Cold sore again? Could be your genes

 
By Shayna Brouker • Published: February 9th, 2012
Category: Health in a Heartbeat
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It’s happening again: First the sensitive skin around your mouth swells up like an angry zit. The affected area morphs into a blister then breaks, turning into a crusty sore. You’re left to deal with an embarrassing, ugly blemish glaring front and center on your face for a week or longer.

There’s nothing nice about cold sores, also called fever blisters, and some people tend to suffer from these unsightly ailments more often than others. ’Tis the seasons for cold sores, which are spread through kissing, sharing food, utensils or toothbrushes, and any other exchange of bodily fluids. Stress, sun and wind exposure can induce a breakout, too.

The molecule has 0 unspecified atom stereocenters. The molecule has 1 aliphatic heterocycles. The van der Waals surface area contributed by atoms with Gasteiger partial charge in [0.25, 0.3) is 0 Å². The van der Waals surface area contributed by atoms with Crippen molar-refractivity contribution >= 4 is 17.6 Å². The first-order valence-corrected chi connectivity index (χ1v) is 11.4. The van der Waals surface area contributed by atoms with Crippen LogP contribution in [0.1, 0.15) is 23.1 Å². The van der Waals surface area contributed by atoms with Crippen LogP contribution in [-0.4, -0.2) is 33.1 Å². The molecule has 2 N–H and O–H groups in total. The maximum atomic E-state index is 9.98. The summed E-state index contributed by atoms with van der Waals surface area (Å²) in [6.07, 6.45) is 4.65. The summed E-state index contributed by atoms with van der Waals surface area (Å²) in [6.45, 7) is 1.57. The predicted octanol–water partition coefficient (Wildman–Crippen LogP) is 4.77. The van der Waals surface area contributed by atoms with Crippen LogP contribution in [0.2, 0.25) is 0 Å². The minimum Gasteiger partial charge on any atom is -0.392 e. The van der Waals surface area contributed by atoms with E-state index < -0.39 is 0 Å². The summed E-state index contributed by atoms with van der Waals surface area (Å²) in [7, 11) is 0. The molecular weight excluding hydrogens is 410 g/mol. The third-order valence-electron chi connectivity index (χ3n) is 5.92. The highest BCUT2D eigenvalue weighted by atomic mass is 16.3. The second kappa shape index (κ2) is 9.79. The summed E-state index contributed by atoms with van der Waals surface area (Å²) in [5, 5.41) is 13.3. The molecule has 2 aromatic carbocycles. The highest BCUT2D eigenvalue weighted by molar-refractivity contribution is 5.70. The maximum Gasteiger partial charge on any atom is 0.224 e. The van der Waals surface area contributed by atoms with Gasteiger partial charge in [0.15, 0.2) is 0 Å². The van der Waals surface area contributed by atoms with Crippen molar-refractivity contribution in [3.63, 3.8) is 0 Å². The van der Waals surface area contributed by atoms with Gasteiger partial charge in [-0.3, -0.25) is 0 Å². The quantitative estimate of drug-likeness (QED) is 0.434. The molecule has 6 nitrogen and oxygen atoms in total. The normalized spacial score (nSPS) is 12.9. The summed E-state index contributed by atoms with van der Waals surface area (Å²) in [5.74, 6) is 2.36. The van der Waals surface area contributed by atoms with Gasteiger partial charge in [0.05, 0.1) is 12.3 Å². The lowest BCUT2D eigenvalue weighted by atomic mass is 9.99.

But your genes could be partially to blame for cold sores, which are actually the herpes simplex 1 virus, also known as HSV-1. A new study published in the Journal of Infectious Disease found that a certain gene is responsible for 21 percent of cold sore outbreaks. Researchers call the gene the cold sore susceptibility gene one. If they can narrow down exactly how it makes some people develop cold sores more frequently, they could test new treatments. It could also explain why 50 to 100 percent of people have the virus, but only a third suffer from regular breakouts.

If you are one of the unlucky few who get frequent cold sores, there are a few things you can do to lessen the likelihood of breakouts. Zap potential infections by spreading zinc oxide on the line between your lips and skin before going out in the sun. This danger zone is called the vermilion border and is particularly sensitive. Also, know when you’re susceptible: Stress, wind and menstruation also trigger outbreaks. As soon as you sense a sore coming on, apply antiviral cream to reduce heal time. A little prevention can soothe sores until a better remedy is revealed.